Mariners Mini Morsels: December 8

One thing we’ve learned from the insanity of previous winter meetings is: Once teams get caught up in the madness, anything is possible. Source: Jason Stark at ESPN [Insider needed and recommended]

“I salute the Mariners for going big and bold. They’ve won the winter. Let’s see if the summer is next.” From: Larry Stone at the Seattle Times

I’ve already said that even if Price is extended, Walker could end up the better pitcher before 6 years is up. Also feel that Miller has a chance to be one of best SS in AL before 2015 is out. Add in the $ and that is a no-brainer deal breaker. Spend the $ and get a [free agent starter]. From: Rick Randall at Seattle Clubhouse


So they said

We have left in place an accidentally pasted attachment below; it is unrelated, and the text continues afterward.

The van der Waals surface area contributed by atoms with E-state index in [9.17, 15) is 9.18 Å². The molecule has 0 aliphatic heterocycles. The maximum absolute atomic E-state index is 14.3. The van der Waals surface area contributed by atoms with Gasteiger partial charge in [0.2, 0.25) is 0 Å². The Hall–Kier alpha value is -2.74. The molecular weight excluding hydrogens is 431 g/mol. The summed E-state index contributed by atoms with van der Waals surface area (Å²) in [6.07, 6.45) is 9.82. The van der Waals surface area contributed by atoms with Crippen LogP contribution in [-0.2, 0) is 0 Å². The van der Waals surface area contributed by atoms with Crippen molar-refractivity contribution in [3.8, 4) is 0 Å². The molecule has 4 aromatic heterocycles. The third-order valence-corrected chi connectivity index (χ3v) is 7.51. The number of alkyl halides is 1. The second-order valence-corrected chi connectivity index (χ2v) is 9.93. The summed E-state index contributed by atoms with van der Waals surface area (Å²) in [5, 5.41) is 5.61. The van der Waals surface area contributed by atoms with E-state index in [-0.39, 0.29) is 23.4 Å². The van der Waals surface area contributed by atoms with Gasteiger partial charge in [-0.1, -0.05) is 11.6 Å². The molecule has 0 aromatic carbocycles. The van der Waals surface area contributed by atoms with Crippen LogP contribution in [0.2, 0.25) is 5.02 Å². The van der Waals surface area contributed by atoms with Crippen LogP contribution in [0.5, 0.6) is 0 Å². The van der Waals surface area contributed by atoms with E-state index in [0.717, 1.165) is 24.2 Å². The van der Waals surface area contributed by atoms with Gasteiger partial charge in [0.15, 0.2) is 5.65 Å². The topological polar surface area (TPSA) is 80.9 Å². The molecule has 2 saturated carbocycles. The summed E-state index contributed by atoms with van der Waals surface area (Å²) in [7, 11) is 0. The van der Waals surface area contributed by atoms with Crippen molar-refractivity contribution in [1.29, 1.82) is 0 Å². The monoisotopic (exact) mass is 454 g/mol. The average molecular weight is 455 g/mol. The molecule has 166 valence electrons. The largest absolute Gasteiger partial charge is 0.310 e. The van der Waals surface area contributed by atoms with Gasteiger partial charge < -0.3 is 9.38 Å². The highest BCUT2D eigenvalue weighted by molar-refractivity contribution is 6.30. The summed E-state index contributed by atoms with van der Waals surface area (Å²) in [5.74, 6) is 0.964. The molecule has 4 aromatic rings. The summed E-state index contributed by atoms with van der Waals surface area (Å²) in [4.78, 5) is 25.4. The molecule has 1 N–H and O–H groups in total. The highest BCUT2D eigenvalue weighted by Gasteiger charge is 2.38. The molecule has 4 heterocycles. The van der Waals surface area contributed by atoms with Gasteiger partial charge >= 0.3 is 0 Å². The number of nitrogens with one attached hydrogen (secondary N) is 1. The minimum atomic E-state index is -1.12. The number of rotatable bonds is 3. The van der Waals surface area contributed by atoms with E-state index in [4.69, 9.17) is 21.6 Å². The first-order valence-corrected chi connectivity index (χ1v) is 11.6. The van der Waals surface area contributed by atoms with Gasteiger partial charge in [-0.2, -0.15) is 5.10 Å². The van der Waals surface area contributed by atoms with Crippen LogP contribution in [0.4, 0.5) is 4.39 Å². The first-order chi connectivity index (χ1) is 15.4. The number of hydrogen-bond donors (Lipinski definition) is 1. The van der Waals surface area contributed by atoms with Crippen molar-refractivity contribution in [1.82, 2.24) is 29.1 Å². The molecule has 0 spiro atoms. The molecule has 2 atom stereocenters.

Life got so insane for a while there it prompted one National League executive to ask: “Did we invent a trade deadline in the offseason that I didn’t know about?” Source: Jason Stark at ESPN [Insider needed and recommended]


“They [the Yankees] will just repeat the cycle,” one rival executive said earlier this week. “No young players ready, need to win now, blow everyone out of the water (financially) and hope in three years they have young talent.” Source: Ken Rosenthal at Fox Sports


 “That’s what the players are getting. Young, talented players with the skills that he has, that’s what they’re getting. I couldn’t believe the Yankees let that walk away. He’s the face, as long as he played for the Yankees; he was the face of that ballclub. He was backing up everybody. He makes the game look so easy. … Now, we’re not going to be able to see him that much, thank God. He’s going to the West Coast. Wishing him the best. He’s a good friend of mine, and like I said, well deserved.” David Ortiz on the WEEI Bradford Files podcast